After four years of watching former United States President Donald Trump cozy up to friendly autocrats, it was heartening to hear President Joe Biden vow to stand up for democracy and human rights around the world. Human rights were central to the vision he articulated in declaring that “America is back.” He promised to stand up to the Chinese government’s global attacks on human rights, to push the Russian government to release Alexei Navalny, and to impose “consequences” for the military coup in Myanmar. He also connected the defense of human rights at home to the effectiveness of US promotion of human rights abroad. In his biggest policy announcement, he said the US government would end support for offensive operations in Yemen. That’s an important step, given the Saudi-led coalition’s disturbing pattern of using US precision weapons and intelligence to hit Yemeni civilian targets such as markets, funerals, and even a school bus. Trump closed his eyes to all that in the name of (illusory) US jobs. Biden rightfully will have nothing to do with it. Biden noted that the US government would continue to help Saudi Arabia to defend itself from missile and drone attacks. But he didn’t address other abuses by one-time members of the Saudi-led coalition, such as the United Arab Emirates, which has been supporting highly abusive forces in Libya.
The US government should have nothing to do with that, either. Biden addressed the importance of alliances and partnerships. While Trump largely abandoned the defense of human rights, other governments came to the fore—Latin American democracies on Venezuela, the Organization of Islamic Cooperation for Rohingya Muslims, various Western governments on China, Saudi Arabia, and Syria, among others. Arguably, the defense of human rights is more powerful today than four years ago because it is more genuinely global.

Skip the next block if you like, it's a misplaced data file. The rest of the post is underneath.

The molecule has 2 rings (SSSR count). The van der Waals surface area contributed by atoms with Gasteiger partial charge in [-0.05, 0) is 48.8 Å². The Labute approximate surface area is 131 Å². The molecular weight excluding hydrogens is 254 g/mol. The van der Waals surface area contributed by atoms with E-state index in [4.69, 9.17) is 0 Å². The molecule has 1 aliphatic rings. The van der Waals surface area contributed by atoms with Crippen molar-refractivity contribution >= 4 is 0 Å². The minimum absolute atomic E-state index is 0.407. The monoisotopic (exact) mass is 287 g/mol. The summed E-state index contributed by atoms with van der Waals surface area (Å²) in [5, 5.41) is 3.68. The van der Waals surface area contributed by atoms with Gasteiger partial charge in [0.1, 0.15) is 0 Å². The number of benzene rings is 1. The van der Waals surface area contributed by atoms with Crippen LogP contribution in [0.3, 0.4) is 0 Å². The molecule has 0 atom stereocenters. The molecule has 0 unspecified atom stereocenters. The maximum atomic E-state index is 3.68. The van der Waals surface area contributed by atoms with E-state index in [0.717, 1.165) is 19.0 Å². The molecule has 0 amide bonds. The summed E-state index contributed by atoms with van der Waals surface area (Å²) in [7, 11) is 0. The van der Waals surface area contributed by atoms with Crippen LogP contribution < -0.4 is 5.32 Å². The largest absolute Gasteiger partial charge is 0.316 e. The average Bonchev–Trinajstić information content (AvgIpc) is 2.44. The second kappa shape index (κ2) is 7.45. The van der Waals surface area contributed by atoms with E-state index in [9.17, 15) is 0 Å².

The US government’s task is to join that multilateral effort, not supplant it. Despite Biden’s rightful endorsement of international institutions, he left two key human rights bodies dangling. He trumpeted the US government’s rejoining of the Paris Climate Agreement and its re-embrace of the World Health Organization but said nothing about re-engaging with the United Nations Human Rights Council, which Trump abandoned, or lifting Trump’s outrageous sanctions on the International Criminal Court, an affront to the rule of law. With the UN Security Council often stymied by the Russian and Chinese vetoes, the Human Rights Council has frequently been the most important source of multilateral pressure on highly abusive governments. And the International Criminal Court—which just hours before Biden’s speech convicted a notorious commander of Uganda’s brutal Lord’s Resistance Army—represents an international commitment to fight impunity for mass atrocities. For the US government to join with its democratic partners in defending human rights, re-engaging with these two core human rights institutions should be a central part of the plan.
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